As 2014 draws to a close, there are signs that France is moving to create a more favorable investment climate and especially for foreign investors. While France has always been cited by investors for its quality infrastructure of transportation and communication, skilled workforce and geographical position in the heart of Europe…there has also been a constant demand for less regulation and more flexibility. Help may be on the way.
Word Bank Report Recognizes Positive Changes
In this year’s edition of the World Bank report “Doing Business 2015 -Going Beyond Efficiency”, an annual comparative study of business regulations in 189 economies, France was recognized in two key areas that are always mentioned by investors as needing improvement: starting a new business and labor market regulations. “France made starting a business easier by reducing the time it takes to register a company at the one?stop shop (Centre de Formalités des Entreprises).” And perhaps more importantly to investors looking at France: “France substantially amended its labor market regulations, including provisions dealing with large?scale collective redundancy processes.”
In this 2015 report, three new indices were introduced: measuring conflict of interest, minority shareholder protection and shareholder governance. Worldwide, France is cited along with four other economies as the highest scoring in these areas. These rankings are especially important for investing companies needing to be covered by SOX regulations.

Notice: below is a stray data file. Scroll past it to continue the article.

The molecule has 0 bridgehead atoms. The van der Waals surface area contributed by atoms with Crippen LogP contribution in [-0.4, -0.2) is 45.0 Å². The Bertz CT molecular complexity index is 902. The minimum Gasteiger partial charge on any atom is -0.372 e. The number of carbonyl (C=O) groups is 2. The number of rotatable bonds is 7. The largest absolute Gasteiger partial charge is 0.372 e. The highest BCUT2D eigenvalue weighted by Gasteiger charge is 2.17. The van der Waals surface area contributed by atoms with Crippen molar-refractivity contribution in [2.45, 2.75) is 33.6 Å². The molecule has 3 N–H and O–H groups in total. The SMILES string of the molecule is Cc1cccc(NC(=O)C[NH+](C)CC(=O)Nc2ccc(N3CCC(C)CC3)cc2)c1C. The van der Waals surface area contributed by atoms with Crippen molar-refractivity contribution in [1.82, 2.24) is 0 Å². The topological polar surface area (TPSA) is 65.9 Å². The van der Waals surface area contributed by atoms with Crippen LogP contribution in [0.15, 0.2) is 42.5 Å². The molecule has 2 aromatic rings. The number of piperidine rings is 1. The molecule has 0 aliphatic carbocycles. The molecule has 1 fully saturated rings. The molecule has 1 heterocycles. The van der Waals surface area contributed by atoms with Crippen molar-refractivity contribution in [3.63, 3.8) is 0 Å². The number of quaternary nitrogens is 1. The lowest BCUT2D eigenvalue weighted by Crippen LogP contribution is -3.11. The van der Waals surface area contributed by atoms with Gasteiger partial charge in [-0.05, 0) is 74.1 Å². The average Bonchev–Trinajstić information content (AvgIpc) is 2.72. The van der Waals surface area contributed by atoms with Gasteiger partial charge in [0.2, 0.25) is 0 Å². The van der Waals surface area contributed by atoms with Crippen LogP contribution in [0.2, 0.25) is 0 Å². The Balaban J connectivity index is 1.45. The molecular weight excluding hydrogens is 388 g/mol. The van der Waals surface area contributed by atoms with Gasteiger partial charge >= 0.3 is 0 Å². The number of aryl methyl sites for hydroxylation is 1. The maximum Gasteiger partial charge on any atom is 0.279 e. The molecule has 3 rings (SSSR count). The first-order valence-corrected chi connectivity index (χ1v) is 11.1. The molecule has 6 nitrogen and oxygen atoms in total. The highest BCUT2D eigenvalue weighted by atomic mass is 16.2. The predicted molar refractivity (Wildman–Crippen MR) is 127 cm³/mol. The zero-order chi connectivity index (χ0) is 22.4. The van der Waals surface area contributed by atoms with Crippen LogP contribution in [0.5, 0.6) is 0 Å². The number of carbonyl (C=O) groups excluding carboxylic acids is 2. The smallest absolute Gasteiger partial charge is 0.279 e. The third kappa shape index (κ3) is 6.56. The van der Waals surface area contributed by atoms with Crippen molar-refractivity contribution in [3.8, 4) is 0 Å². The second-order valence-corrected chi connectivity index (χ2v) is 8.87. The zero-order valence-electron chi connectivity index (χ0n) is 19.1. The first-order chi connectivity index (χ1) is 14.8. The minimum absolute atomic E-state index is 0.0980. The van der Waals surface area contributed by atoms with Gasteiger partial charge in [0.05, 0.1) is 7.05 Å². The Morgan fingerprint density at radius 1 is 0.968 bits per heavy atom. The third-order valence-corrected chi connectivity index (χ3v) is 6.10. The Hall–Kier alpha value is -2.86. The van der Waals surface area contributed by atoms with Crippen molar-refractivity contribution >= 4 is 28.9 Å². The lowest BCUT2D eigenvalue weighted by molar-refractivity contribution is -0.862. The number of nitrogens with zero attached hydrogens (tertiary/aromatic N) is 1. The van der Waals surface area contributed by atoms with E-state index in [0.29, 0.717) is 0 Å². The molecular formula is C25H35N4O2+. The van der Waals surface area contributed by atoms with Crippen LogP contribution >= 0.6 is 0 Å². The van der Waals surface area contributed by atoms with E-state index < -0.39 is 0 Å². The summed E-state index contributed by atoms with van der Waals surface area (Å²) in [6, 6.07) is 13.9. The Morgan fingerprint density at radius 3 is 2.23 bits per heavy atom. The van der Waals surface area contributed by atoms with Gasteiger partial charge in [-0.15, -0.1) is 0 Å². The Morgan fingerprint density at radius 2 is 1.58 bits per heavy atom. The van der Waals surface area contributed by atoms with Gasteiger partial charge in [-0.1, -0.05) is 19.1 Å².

France’s Economic Minister Pushes Reforms
On December 17th, France’s Economic Minister Emmanuel Macron, addressed foreign investors and laid out some key reforms that the government believes are positive steps toward making France a more attractive environment. At the top of investors’ priorities are lowering the cost of labor, greater flexibility in hiring and redundancy, and simplification of social contributions, all of which are addressed in Macron’s new measures. Specific to foreign investors’ needs, fast tracking on visas for start?up founders, researchers and engineers was also addressed by the introduction of “les passeports talents”. The government is banking on these new measures, combined with the 2012 tax credit for businesses known as “credit impôt competitivité et emploi”, to shift investor opinion on France to that of a more attractive and friendlier investor environment.
French European Commissioner for Economic Affairs Pierre Moscovici, has also weighed in on the government’s intentions, stating that France is a country “which has huge forces but (…). which needs obvious and major reforms….We need a reform agenda that is continuous and very ambitious because France is a country that is stalled in competitiveness.” President François Hollande’s message is expected to speak about both the changes being implemented and those to come when he personally presents these measures to an international audience at the Davos summit in January.
We at PRIMEXIS, like the rest of the business community in France and internationally, will be closely monitoring these changes and those to come. What is clear is that there is positive movement.